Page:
Would you keep coming back to an application that felt clunky and boring? Would you recommend it to your friends? Probably not. A system may be perfectly functional but fails to inspire a positive reaction — which isn’t an easy thing to quantify. This is where User Experience design comes in.
User Experience (UX or UE for short), in the simplest of terms, is how a user feels and reacts to a system. UX design is the process that allows teams to create meaningful & contextual applications that people will enjoy using and ultimately build a relationship with. The system in question could be a mobile application, a website or a digital service.
UX can often be confused with User Interface design (or UI), however the two terms are not interchangeable. UX is concerned with a users journey to solve a problem within a system, it focuses on a person’s perceptions and responses, therefore is mostly subjective. UI is how the product actually looks and is probably more what people think of as conventional design. The two practices do go hand in hand though, simply put, the User Interface facilitates the User Experience.
UX is the art of understanding the range of human emotion and translating it to a meaningful interaction within a system. Within SaaS creation, UX also has to help us fulfil a client's commercial strategy and take into account the customer's journey. Therefore, prioritising the user experience will result in improved conversion rates and boosted sales.
Making a user’s experience easy and enjoyable while fulfilling their needs is what inspires the loyalty between the user and the application. Everyone has their favourite apps and services they are unlikely to switch from after many years of use, most of this comes down to good UX or good UI design. Often people will opt to use less functional apps simply because they are more aesthetically pleasing.
As a UX designer, putting yourself in the mindset of a prospective user and imagining the experience of moving through the system to achieve an objective with fresh eyes can help inform design decisions. Making a system feel as intuitive as possible to the user is often the key factor in user retention.
At its core, good UX design is about making the functions of an app or system feel natural and easy to use. As UX designers, we will often leverage a user’s expectations and understandings through concepts like skeuomorphism in order to facilitate an easier user journey. Using icons that convey instantly understandable meaning (a bell for notifications, a speech bubble for messages), placing buttons where they’d feel most natural on a screen, highlighting items in specific colours – these are all tricks of the UI trade that help get users up to speed when interacting with a system without the need to explain things to them.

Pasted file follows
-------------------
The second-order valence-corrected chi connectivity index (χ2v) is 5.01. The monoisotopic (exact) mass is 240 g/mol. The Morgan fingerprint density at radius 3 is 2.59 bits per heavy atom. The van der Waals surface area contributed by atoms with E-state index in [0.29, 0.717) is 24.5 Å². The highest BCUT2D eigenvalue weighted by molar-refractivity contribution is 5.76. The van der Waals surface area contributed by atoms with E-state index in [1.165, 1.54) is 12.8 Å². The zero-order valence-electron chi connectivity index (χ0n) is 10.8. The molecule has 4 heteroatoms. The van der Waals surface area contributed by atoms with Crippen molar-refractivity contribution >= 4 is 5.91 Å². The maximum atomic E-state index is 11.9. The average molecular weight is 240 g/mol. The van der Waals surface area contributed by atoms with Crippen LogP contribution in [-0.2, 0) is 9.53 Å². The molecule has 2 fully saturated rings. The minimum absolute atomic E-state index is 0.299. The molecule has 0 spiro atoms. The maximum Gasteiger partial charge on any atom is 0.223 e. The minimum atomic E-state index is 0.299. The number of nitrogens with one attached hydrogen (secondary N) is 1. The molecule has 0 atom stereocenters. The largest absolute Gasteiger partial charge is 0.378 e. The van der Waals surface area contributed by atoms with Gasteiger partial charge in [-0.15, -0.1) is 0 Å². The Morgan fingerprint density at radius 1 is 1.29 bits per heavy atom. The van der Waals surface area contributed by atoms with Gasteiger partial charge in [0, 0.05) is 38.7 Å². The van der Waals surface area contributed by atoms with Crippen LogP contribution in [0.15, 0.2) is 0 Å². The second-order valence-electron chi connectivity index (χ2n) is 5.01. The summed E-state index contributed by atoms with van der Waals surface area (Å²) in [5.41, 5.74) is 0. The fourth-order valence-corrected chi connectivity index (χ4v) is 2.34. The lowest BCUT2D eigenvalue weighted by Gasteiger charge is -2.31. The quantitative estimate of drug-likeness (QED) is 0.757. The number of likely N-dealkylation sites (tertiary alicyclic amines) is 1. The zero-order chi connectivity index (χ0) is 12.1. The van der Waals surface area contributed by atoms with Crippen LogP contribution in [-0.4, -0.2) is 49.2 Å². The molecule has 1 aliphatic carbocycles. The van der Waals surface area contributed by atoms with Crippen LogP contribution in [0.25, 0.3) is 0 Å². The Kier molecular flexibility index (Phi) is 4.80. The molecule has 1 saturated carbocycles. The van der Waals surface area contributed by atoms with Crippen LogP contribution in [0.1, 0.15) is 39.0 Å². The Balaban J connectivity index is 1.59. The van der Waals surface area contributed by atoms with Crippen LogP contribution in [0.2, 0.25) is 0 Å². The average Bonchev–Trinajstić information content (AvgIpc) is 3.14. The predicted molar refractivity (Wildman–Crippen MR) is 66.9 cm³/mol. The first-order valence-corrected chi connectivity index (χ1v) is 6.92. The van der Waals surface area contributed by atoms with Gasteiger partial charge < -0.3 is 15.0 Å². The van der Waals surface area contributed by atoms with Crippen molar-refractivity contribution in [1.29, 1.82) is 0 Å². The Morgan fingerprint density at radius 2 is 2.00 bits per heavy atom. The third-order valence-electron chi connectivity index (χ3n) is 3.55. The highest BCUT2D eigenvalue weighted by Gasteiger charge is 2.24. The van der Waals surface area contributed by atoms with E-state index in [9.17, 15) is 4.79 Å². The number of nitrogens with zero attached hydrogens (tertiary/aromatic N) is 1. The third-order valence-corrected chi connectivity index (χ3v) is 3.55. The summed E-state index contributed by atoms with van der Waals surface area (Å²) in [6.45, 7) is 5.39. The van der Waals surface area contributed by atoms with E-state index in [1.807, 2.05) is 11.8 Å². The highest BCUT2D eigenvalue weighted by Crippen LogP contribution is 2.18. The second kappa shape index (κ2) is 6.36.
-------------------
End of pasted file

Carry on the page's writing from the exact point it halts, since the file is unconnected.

We utilise Co-Design sessions to gain user feedback and insight, tailoring a session around a specific user group to gain the right information that will inform our UX design. Co-Design is the first step we take in our UX process, it’s absolutely crucial for us to engage with the people who will use a system before engaging in guess work ourselves. This process often brings up unexpected insights into how things should look and feel that we would miss had we began working off our own assumptions.
Once we have a clearer picture of what prospective users would like to be able to do in a given system we begin to brainstorm using the collaborative design approach we adopted when we switched to using Figma as a design software. We’ll begin with a flow chart detailing a users journey through the system, informed by the co-design. Once we have our process map we can start roughly designing parts of the system to make this journey possible. These designs will then throw up questions which can be answered with UI design, leading to other parts of the system which are then designed out. This process continues until the whole system has been mapped out and then the nuts and bolts of how things should properly look are ready to be addressed.
Designing applications that are simultaneously functional but also aesthetically pleasing is immensely complex. It takes a lot of time and effort to make the simple and engaging systems that we’ve become so used to using. However, as we strive for effortless engagement it’s important to remember that the best way to make sure a system actively pleasing to it's users is by engaging the user in the design process. At Ember, this is the philosophy we believe in.